Positive reinforcement is using charts, graphs, or some other system to record a child’s behavior, accompanied with ongoing rewards for good behavior. It is not very effective for the strong-willed child or beneficial for the compliant child for the following reasons.
- Love, not gifts or gimmicks, is the most powerful motivator and the most powerful way to build self-worth.
- Parents should be daily complimenting and praising their children because they are a gift from God, not tied to performance.
- Good behavior is expected, not rewarded. Our love toward them and how we show it should not change because of their failures.
- It can be beneficial for parents to use special incentives for a child who is struggling to overcome a particular weakness or personal challenge, such as bedwetting or academic struggles in school. For example: a special outing with the child or a material reward if they put forth the effort and improve in a specific area, not an ongoing reward system for perpetual behavior.
- If you have a compliant child whose natural bent is to please mom and dad they will find this system very appealing. However, if they have a brother or sister who is not compliant, but has a strong-willed bent (the strong-willed child), they will begin to resent their compliant sibling and struggle with their own self-worth. They can easily become discouraged because their compliant sibling receives more gifts and/or affirmation than they receive from what they perceive comes more natural to the compliant sibling.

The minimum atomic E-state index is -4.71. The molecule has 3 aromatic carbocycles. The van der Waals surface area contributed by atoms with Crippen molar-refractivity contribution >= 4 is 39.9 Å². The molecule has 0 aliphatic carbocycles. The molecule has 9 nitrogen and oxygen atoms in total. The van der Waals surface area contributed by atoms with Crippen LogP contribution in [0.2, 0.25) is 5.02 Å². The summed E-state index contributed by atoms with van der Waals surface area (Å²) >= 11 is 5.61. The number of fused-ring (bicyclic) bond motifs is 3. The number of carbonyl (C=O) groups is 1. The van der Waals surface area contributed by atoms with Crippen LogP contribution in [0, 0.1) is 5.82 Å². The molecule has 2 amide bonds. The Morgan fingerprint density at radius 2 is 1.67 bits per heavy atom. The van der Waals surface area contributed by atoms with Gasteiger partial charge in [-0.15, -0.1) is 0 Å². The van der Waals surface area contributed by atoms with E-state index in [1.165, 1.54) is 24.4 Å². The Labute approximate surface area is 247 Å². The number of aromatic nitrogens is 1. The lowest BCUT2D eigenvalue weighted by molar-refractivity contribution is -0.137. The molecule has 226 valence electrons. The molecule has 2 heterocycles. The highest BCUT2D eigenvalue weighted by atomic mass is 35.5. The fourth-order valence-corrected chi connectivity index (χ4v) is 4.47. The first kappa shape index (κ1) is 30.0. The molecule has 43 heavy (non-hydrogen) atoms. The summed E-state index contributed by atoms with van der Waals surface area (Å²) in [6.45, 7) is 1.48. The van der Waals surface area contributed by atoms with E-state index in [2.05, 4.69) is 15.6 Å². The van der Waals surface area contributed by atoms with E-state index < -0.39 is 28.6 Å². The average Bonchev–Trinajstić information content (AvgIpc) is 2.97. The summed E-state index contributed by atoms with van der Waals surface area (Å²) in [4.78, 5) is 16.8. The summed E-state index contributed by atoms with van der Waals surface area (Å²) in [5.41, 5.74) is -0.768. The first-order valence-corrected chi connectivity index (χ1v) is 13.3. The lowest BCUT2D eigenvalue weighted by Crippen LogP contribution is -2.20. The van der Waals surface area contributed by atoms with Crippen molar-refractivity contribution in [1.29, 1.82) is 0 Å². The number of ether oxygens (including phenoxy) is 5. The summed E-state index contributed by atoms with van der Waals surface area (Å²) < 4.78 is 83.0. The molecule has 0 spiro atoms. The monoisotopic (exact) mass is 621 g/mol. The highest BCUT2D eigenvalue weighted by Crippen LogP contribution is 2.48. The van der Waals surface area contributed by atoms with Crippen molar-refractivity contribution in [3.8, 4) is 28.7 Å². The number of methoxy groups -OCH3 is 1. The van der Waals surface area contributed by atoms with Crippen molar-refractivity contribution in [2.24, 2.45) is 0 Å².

- A perpetual system of rewards for good behavior for even a younger compliant child can set the stage for an entitlement mentality within the compliant child as he or she grows older. Once the rewards are removed, or become unsatisfactory, the compliant child may rebel in an effort to manipulate the reinstatement or improvement of the reward system to his or her benefit. The child has learned to selfishly seek the reward first and the good behavior has become only a means to a reward. Simple chores may not get done if they are not accompanied by a reward. This is teaching the child to serve only when it has personal benefit for them.
The parent’s attitude toward their child’s failures should be similar to when the child first began to walk; proud and excited when they first stood on their own and took their first steps. When they fell, the parents lovingly picked them up and encouraged them to try again, confident that in time they would develop, mature, and learn to walk on their own.